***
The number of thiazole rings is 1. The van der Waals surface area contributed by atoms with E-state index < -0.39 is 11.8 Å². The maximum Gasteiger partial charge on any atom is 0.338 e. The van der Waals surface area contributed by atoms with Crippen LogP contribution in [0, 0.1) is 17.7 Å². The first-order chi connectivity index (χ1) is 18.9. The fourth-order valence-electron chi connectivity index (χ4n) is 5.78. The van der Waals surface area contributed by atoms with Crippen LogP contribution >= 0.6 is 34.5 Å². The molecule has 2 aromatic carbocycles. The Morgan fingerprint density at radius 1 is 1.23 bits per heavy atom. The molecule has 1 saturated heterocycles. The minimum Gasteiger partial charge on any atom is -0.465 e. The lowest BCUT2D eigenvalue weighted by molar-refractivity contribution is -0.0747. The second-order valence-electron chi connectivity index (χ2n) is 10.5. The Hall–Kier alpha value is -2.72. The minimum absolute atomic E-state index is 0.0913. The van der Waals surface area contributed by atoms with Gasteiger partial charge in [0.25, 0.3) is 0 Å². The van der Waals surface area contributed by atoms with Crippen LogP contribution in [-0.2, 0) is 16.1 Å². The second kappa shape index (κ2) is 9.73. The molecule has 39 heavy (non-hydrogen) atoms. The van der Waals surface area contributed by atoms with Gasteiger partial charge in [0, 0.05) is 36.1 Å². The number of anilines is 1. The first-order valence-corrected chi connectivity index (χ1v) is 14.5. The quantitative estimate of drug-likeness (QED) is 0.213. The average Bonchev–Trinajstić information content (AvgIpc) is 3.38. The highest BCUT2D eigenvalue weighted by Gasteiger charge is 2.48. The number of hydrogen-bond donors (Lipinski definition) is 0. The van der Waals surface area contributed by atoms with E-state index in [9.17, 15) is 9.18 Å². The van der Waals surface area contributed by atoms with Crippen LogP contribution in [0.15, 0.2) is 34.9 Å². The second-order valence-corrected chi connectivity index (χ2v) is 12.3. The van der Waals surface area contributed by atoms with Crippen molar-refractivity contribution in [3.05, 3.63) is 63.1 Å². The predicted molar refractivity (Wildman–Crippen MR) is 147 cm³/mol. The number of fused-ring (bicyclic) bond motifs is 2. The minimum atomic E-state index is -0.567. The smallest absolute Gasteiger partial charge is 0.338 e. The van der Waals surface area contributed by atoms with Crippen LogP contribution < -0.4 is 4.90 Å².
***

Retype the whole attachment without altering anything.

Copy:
The number of thiazole rings is 1. The van der Waals surface area contributed by atoms with E-state index < -0.39 is 11.8 Å². The maximum Gasteiger partial charge on any atom is 0.338 e. The van der Waals surface area contributed by atoms with Crippen LogP contribution in [0, 0.1) is 17.7 Å². The first-order chi connectivity index (χ1) is 18.9. The fourth-order valence-electron chi connectivity index (χ4n) is 5.78. The van der Waals surface area contributed by atoms with Crippen LogP contribution >= 0.6 is 34.5 Å². The molecule has 2 aromatic carbocycles. The Morgan fingerprint density at radius 1 is 1.23 bits per heavy atom. The molecule has 1 saturated heterocycles. The minimum Gasteiger partial charge on any atom is -0.465 e. The lowest BCUT2D eigenvalue weighted by molar-refractivity contribution is -0.0747. The second-order valence-electron chi connectivity index (χ2n) is 10.5. The Hall–Kier alpha value is -2.72. The minimum absolute atomic E-state index is 0.0913. The van der Waals surface area contributed by atoms with Gasteiger partial charge in [0.25, 0.3) is 0 Å². The van der Waals surface area contributed by atoms with Crippen LogP contribution in [-0.2, 0) is 16.1 Å². The second kappa shape index (κ2) is 9.73. The molecule has 39 heavy (non-hydrogen) atoms. The van der Waals surface area contributed by atoms with Gasteiger partial charge in [0, 0.05) is 36.1 Å². The number of anilines is 1. The first-order valence-corrected chi connectivity index (χ1v) is 14.5. The quantitative estimate of drug-likeness (QED) is 0.213. The average Bonchev–Trinajstić information content (AvgIpc) is 3.38. The highest BCUT2D eigenvalue weighted by Gasteiger charge is 2.48. The number of hydrogen-bond donors (Lipinski definition) is 0. The van der Waals surface area contributed by atoms with E-state index in [9.17, 15) is 9.18 Å². The van der Waals surface area contributed by atoms with Crippen LogP contribution in [0.15, 0.2) is 34.9 Å². The second-order valence-corrected chi connectivity index (χ2v) is 12.3. The van der Waals surface area contributed by atoms with Crippen molar-refractivity contribution in [3.05, 3.63) is 63.1 Å². The predicted molar refractivity (Wildman–Crippen MR) is 147 cm³/mol. The number of fused-ring (bicyclic) bond motifs is 2. The minimum atomic E-state index is -0.567. The smallest absolute Gasteiger partial charge is 0.338 e. The van der Waals surface area contributed by atoms with Crippen LogP contribution < -0.4 is 4.90 Å².